Last week the UCLA GameLab and UCLA Design | Media Arts was pleased to welcome Ju Row Farr from Blast Theory for 2 days of talks and workshop. Blast Theory is a UK-based art group that creates work combining interactive media, digital broadcast and live performance. Their singular works are based around audience participation and immersive experience. Many of their works combine live action with use of phones or other communication technology.
Blast Theory was formed by 3 artists in 1991. Their works can be considered a type of “pervasive game” in their meshing of in-game experiences with the physical world. For example in their work “A Machine To See With” the participant steps into a world preparing to commit a bank heist. Blast Theory describes this work as “a film where you play the lead.” It was commissioned from the Sundance Film Festival, 01 San Jose Biennial and the Banff New Media Institute. Participants were guided via a phone call made to their cell phone throughout the experience. After entering your cell phone number in a website, several days later one receives a phone call from an automated voice number telling you where to go in the city. Once at that location you receive additional calls guiding you through the city, connecting you with a partner in the planned heist, and mentally preparing you for the crime and aftermath.
Farr’s talk at UCLA described Blast Theory’s 26 year history of their work, from their early pieces to more recent work such as their 2016 immersive theater piece Operation Black Antler, which implicated players in a world of undercover surveillance and creating a false identity within a secretive protest group.
On Friday, Farr returned to the GameLab to lead a daylong workshop on live streaming games and audience interaction. Participants in the workshop, made up of UCLA graduate and undergraduate students and several visitors from CalTech studied game mechanics for a game based on the folk games Tag/Capture The Flag. Using a streaming phone app, Bambuser, we formed teams and selected a secret “shooter” for each team. The shooter used their phones and attempted to discover the covert shooter from other teams and to “capture” them with their camera. From this entry point a series of iterations were developed.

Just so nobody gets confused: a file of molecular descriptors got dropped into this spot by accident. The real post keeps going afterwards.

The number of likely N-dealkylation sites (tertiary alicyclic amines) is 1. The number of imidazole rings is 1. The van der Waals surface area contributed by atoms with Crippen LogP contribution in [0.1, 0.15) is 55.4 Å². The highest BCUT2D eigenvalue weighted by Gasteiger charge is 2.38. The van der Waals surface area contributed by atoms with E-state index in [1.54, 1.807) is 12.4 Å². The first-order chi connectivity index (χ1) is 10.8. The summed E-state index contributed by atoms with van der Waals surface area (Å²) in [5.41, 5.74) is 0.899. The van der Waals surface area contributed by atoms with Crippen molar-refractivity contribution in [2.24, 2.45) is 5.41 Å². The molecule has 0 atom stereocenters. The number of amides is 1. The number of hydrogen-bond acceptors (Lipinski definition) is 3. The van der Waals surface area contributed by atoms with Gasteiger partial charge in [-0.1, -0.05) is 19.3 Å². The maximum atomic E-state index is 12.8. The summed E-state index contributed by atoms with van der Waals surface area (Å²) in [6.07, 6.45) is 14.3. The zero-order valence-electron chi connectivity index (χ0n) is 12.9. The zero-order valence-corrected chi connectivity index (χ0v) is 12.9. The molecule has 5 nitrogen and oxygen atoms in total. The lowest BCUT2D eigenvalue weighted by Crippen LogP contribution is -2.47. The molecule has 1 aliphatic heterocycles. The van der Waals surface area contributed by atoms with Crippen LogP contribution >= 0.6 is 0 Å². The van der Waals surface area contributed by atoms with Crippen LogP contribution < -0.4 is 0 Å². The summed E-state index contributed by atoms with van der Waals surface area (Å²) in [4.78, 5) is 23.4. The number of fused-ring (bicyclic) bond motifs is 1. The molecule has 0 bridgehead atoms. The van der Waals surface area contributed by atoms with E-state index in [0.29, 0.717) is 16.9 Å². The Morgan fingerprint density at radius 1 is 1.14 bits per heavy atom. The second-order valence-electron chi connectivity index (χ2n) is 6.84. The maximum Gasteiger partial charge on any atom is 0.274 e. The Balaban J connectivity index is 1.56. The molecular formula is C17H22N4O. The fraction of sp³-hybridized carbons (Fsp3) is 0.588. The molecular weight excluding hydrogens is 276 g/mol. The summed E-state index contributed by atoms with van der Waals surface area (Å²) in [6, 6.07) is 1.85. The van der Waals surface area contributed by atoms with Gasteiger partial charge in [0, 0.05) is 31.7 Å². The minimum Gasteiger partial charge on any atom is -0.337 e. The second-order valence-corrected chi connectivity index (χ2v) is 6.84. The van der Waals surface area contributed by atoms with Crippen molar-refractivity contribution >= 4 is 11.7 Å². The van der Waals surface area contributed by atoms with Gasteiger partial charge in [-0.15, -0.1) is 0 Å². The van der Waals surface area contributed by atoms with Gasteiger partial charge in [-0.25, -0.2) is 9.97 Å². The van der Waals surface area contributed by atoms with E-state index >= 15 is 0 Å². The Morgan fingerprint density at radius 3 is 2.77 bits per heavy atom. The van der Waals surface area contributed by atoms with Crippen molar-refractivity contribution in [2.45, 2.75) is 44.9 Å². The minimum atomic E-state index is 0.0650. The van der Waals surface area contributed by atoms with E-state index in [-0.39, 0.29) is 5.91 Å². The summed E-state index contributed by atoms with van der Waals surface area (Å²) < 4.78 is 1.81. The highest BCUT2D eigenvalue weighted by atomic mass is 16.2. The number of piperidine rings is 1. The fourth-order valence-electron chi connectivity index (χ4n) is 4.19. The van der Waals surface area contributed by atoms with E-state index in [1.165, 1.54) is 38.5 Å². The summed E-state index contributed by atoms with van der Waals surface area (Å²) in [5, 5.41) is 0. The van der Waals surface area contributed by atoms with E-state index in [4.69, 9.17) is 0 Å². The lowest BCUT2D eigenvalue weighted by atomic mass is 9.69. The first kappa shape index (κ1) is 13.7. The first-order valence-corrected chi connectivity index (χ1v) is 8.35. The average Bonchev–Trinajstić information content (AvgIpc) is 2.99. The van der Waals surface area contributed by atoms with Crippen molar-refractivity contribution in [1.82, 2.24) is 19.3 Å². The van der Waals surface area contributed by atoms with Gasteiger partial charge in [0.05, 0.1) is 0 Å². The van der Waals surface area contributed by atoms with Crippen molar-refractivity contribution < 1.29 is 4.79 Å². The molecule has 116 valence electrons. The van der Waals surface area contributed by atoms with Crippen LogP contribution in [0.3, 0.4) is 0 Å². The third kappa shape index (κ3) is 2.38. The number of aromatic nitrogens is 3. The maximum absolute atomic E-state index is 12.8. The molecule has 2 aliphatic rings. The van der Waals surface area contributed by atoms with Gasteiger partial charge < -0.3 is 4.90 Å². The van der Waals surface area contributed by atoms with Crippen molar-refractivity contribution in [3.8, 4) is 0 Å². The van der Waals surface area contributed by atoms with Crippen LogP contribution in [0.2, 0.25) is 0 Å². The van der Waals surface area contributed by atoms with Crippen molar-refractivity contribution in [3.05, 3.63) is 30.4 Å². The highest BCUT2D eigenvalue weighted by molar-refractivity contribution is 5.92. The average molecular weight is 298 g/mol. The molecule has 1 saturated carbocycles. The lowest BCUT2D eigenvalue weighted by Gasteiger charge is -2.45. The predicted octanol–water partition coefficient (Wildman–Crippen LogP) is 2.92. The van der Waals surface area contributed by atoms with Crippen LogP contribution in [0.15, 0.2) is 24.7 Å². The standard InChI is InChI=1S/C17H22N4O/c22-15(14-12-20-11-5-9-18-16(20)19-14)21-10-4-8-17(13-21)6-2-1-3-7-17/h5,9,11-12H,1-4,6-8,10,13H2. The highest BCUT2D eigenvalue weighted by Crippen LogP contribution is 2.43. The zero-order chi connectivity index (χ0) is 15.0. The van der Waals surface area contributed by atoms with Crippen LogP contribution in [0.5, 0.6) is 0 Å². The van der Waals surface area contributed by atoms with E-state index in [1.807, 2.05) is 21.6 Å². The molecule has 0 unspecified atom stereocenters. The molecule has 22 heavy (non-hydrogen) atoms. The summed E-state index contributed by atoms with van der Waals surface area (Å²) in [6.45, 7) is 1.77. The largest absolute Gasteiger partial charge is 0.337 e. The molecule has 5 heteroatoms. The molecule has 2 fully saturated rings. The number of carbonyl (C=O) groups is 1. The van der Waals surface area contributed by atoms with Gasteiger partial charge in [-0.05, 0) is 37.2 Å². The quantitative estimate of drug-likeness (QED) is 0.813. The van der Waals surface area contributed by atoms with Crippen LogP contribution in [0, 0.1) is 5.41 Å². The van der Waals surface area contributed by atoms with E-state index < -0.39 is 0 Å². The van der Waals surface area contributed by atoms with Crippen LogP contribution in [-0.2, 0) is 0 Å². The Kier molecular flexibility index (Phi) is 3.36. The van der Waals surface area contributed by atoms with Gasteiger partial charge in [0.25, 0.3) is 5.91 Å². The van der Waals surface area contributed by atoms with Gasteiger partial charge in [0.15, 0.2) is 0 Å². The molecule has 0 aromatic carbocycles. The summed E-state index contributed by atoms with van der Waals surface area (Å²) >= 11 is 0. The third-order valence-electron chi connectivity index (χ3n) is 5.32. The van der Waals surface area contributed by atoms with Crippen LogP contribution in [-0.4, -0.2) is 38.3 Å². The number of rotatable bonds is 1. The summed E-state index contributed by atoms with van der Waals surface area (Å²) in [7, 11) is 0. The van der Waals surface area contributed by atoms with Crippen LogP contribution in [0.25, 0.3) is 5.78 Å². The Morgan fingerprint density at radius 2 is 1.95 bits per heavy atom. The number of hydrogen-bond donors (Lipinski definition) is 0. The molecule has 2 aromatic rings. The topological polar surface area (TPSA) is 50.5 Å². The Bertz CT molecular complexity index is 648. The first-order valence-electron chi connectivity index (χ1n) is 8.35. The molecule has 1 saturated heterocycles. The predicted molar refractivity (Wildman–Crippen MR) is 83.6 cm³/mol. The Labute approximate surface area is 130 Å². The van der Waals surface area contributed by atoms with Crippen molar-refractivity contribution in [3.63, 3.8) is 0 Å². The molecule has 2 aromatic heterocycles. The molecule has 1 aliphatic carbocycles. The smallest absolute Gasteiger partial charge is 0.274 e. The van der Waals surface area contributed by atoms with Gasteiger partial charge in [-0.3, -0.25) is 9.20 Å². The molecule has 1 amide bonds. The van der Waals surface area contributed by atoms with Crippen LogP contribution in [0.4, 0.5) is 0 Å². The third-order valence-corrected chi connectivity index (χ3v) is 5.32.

In the afternoon, we discussed the mechanics of the game, interaction between live and online players, and asymmetrical rules and modes of interaction. This discussion led to the prototyping of two further games. In the first, students created an interactive asymmetrical hide-and-seek team game to be held (quietly!) in a university library. Each team had a single operator hidden covertly somewhere in the research library with a laptop. This laptop received a live stream of all of the players on that team scattered throughout the floor of the library. The operator was the “flag” or goal. If a team captured the operator/flag, they won the game. If someone was tagged by an enemy they became frozen in the spot and could only be unfrozen by someone on their own team physically untagging them. The operator used their streams as a central command, communicating to their team the likely location of rival teammates, where frozen teammates were, and where they believed the enemy operator was located.
The second prototyped game was an interactive story, combining mechanics of pictionary with the use of a streaming camera. In this game each round one person would select a sentence and then use the streaming camera to remotely capture footage to communicate that sentence and idea. This was livestreamed back to the GameLab room so that players there attempted to figure out the sentence being communicated. The results were poetic, beautiful little works – combining the feel of an experimental art film with a poetry reading and live action videogame!